July 16, 2007
Implication for the Long Run

Developments Last Week

John Turner


It's becoming increasingly evident that just about the only people in the world who care about Iraqi nationalism are American officials and and their Iraqi puppets who are hiding out under American protection in the Green Zone of Baghdad. Certainly, the people of Iraq generally care little for it. For most of them it has been a source of oppression and nothing else.

Americans have a hard time understanding that the people we have decided to call Iraqis are not interested in building the great nation of Iraq. What they care about is, first, simply staying alive and, second, their own religious compatriots.

The question arises: how many lives do we have the right to sacrifice in order to impose nationalism on the people of Iraq? Evidently, in the mind of George Bush, the number is virtually endless.

In 1991, when most of the people of Iraq rose up against Saddam Hussein, his government would have toppled had we given them even a dollop of support. No invasion of 2003 would have been called for because there would have been no central regime to get rid of.

But, we didn't help them, because, as Brent Scrowcroft explained in the mincing words of one who didn't have to watch his children raped, gassed and dismembered, "neither the United States nor the countries of the region (how he could speak for the countries of the region is hard to fathom) wished to see the breakup of the Iraqi state. We were concerned about the long term balance of power at the head of the Gulf. Breaking up Iraq would pose its own destabilizing problems."

It was much better, I suppose, to sit back and watch Saddam massacre the people our president had urged to rise up, and then wait twelve years to take over the whole country ourselves. No destabilization there.

The historical background to the invasion of 2003 doesn't get much attention in the American press. That would require paying attention to events which are ancient history to most Americans. The problem is they are not ancient history to the people whose lives were ripped apart by them. They have a mental habit which is foreign to Americans. It's called memory.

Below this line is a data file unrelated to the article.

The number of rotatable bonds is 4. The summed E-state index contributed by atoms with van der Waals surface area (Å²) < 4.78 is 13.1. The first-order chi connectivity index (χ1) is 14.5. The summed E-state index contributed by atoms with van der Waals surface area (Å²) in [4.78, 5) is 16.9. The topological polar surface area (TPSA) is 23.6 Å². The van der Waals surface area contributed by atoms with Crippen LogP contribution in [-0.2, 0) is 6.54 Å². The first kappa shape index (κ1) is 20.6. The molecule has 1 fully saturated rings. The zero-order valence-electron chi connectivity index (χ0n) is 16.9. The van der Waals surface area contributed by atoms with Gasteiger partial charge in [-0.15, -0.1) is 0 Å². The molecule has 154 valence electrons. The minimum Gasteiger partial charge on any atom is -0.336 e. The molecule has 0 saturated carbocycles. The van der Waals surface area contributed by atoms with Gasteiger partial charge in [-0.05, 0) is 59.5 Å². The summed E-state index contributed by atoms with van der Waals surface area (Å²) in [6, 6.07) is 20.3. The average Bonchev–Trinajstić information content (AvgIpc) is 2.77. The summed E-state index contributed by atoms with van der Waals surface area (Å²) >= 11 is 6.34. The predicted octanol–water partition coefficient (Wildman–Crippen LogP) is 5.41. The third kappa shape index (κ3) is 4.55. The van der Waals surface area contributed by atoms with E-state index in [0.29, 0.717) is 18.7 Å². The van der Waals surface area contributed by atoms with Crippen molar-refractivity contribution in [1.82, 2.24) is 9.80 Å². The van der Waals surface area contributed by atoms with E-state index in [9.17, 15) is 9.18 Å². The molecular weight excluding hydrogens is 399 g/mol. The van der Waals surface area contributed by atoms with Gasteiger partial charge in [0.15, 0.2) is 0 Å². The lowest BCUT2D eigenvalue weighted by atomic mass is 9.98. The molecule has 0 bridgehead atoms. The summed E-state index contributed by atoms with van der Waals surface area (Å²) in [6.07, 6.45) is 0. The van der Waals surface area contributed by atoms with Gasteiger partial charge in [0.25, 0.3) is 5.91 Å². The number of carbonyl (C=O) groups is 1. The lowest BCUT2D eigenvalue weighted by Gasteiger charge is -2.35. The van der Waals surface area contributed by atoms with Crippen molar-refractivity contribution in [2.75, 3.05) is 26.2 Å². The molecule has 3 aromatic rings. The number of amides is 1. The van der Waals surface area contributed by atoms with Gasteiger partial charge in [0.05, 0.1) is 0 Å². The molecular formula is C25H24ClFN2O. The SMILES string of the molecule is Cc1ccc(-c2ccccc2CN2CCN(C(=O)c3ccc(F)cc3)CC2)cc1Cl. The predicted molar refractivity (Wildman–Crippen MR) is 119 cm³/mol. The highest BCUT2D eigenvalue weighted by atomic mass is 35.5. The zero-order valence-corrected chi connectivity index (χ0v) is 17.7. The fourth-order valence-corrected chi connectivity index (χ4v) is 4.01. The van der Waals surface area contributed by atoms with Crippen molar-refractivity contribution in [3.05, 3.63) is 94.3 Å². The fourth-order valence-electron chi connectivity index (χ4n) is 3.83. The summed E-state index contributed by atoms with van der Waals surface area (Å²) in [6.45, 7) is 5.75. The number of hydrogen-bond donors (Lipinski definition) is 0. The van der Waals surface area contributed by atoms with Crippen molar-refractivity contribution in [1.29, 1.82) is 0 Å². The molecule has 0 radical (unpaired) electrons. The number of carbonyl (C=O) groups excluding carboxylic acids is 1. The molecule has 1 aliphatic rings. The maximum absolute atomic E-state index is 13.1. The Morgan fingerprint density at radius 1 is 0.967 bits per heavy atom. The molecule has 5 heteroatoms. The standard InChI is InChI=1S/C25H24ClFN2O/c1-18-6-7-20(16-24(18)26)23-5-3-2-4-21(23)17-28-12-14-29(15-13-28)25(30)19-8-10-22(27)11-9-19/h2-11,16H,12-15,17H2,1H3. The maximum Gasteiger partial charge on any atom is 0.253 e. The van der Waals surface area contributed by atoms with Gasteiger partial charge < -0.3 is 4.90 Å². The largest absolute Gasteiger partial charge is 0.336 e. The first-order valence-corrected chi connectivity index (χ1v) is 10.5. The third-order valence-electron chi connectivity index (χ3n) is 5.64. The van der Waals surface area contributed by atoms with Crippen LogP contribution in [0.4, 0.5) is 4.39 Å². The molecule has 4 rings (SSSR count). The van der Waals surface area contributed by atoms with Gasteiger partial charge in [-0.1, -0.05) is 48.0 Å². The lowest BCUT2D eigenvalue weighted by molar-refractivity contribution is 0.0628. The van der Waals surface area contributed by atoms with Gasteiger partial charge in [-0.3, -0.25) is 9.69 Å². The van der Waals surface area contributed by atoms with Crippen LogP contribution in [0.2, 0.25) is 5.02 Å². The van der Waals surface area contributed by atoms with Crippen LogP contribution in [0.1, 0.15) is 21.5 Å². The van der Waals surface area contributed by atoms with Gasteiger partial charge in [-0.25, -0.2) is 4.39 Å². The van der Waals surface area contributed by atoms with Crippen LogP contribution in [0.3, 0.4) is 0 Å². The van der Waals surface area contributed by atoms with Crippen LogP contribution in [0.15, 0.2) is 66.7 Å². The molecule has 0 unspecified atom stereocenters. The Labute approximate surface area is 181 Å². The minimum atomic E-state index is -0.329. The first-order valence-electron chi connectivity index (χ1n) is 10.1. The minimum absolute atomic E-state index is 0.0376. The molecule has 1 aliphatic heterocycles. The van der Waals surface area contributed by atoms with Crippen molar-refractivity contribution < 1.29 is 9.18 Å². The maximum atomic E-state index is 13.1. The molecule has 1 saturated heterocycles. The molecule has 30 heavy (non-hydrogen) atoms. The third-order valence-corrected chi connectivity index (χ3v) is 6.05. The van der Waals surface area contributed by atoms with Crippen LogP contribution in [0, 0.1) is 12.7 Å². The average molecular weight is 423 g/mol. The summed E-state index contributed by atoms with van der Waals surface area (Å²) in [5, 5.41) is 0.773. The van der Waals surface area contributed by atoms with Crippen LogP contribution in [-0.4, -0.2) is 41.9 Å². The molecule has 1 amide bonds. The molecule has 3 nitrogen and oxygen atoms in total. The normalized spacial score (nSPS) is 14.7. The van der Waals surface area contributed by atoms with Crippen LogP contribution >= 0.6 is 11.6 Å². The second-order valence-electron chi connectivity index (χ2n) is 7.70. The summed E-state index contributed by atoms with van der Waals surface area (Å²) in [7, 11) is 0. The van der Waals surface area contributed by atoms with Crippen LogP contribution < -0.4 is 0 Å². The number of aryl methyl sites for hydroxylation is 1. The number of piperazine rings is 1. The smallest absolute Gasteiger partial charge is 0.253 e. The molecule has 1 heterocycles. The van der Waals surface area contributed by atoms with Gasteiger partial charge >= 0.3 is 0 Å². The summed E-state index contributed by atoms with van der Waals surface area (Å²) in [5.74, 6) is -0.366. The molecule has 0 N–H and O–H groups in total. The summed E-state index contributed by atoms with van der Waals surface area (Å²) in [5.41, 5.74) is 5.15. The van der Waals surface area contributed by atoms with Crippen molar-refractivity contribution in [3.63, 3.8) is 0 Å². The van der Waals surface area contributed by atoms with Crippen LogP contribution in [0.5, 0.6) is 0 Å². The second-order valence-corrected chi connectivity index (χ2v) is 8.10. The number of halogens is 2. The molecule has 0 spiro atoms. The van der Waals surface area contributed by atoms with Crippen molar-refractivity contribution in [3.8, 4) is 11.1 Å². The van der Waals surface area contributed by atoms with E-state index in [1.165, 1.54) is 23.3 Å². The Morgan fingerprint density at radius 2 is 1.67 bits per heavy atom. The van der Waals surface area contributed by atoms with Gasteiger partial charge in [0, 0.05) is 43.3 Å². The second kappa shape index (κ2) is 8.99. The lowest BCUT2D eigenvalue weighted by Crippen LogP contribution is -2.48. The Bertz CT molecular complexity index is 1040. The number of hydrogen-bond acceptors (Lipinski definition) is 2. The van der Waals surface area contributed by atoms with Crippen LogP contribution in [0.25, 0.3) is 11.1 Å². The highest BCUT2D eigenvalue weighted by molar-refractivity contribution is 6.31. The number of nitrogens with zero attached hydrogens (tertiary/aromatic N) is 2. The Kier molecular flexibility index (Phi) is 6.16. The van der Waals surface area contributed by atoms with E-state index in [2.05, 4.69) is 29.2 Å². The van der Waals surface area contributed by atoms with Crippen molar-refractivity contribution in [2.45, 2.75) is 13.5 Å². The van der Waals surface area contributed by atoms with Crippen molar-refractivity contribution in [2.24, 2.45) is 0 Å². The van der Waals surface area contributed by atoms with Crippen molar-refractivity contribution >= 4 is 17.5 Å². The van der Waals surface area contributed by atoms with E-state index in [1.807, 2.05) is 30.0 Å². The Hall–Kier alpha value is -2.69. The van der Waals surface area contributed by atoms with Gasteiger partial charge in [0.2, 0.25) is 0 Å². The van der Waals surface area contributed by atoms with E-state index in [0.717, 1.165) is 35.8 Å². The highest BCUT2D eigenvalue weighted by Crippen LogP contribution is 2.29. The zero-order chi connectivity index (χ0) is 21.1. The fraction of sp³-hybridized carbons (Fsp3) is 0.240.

Insignificant Incidents

Let's consider what the news coverage would be if in the United States an army convoy ran over and killed a ten year old boy and his animals and, then, the subsequent investigation showed the convoy had barely slowed down. Might we say that the coverage would be active? But in Iraq, an incident of that sort is ho-hum stuff.

If you want to know why the United States is not going to win the war in Iraq (whatever that insane phrase might mean) then take a little time to try to find out what happens to ordinary Iraqi people, day after day, in their encounters with American troops. The latter continually testify through their actions that Iraqi lives are virtually worthless. Another dead Iraqi. So what?

Katie Couric can rhapsodize all she wants about American soldiers saving starving Iraqi orphans -- and it's a good thing they did -- but that's not going to change the general opinions of America being created by daily contacts.

Why do you suppose a recent poll found that 69% of Iraqis think their lives would be more secure if the U.S. military got out of their country? Are they just crazy?

The inability of the U.S. political classes to take account of long range consequences is not simply ineptitude. It is a pathology, a sickness bred by a nearly-complete failure to imagine that people other than Americans value their own lives and the lives of their family members. How long is it going to take for the Iraqis to forget the horrors brought by the American invasion? If you listen to Bush administration officials you would think it's about two weeks. But if you pay attention to history, centuries is a better answer.